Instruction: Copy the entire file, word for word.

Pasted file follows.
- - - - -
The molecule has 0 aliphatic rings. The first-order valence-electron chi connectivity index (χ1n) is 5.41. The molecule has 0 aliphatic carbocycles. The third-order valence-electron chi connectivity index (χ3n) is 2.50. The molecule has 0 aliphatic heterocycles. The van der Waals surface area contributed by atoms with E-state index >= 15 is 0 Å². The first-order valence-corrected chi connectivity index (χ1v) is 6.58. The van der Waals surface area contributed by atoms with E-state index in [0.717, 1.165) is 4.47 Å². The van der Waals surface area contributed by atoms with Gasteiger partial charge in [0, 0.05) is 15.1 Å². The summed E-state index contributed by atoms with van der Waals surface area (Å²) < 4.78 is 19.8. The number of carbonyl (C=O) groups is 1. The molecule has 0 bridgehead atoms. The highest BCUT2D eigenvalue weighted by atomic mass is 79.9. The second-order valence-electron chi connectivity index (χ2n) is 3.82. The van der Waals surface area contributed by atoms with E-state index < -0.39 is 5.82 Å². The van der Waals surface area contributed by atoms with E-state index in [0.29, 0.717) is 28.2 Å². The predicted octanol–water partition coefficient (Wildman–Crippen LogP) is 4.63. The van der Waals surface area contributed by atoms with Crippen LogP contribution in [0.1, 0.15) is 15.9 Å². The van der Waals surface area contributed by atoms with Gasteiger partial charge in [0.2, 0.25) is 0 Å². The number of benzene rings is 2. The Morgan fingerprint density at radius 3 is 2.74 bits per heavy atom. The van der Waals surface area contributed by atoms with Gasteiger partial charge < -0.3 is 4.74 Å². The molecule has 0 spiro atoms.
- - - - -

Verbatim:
The molecule has 0 aliphatic rings. The first-order valence-electron chi connectivity index (χ1n) is 5.41. The molecule has 0 aliphatic carbocycles. The third-order valence-electron chi connectivity index (χ3n) is 2.50. The molecule has 0 aliphatic heterocycles. The van der Waals surface area contributed by atoms with E-state index >= 15 is 0 Å². The first-order valence-corrected chi connectivity index (χ1v) is 6.58. The van der Waals surface area contributed by atoms with E-state index in [0.717, 1.165) is 4.47 Å². The van der Waals surface area contributed by atoms with Gasteiger partial charge in [0, 0.05) is 15.1 Å². The summed E-state index contributed by atoms with van der Waals surface area (Å²) < 4.78 is 19.8. The number of carbonyl (C=O) groups is 1. The molecule has 0 bridgehead atoms. The highest BCUT2D eigenvalue weighted by atomic mass is 79.9. The second-order valence-electron chi connectivity index (χ2n) is 3.82. The van der Waals surface area contributed by atoms with E-state index < -0.39 is 5.82 Å². The van der Waals surface area contributed by atoms with E-state index in [0.29, 0.717) is 28.2 Å². The predicted octanol–water partition coefficient (Wildman–Crippen LogP) is 4.63. The van der Waals surface area contributed by atoms with Crippen LogP contribution in [0.1, 0.15) is 15.9 Å². The van der Waals surface area contributed by atoms with Gasteiger partial charge in [0.2, 0.25) is 0 Å². The number of benzene rings is 2. The Morgan fingerprint density at radius 3 is 2.74 bits per heavy atom. The van der Waals surface area contributed by atoms with Gasteiger partial charge < -0.3 is 4.74 Å². The molecule has 0 spiro atoms.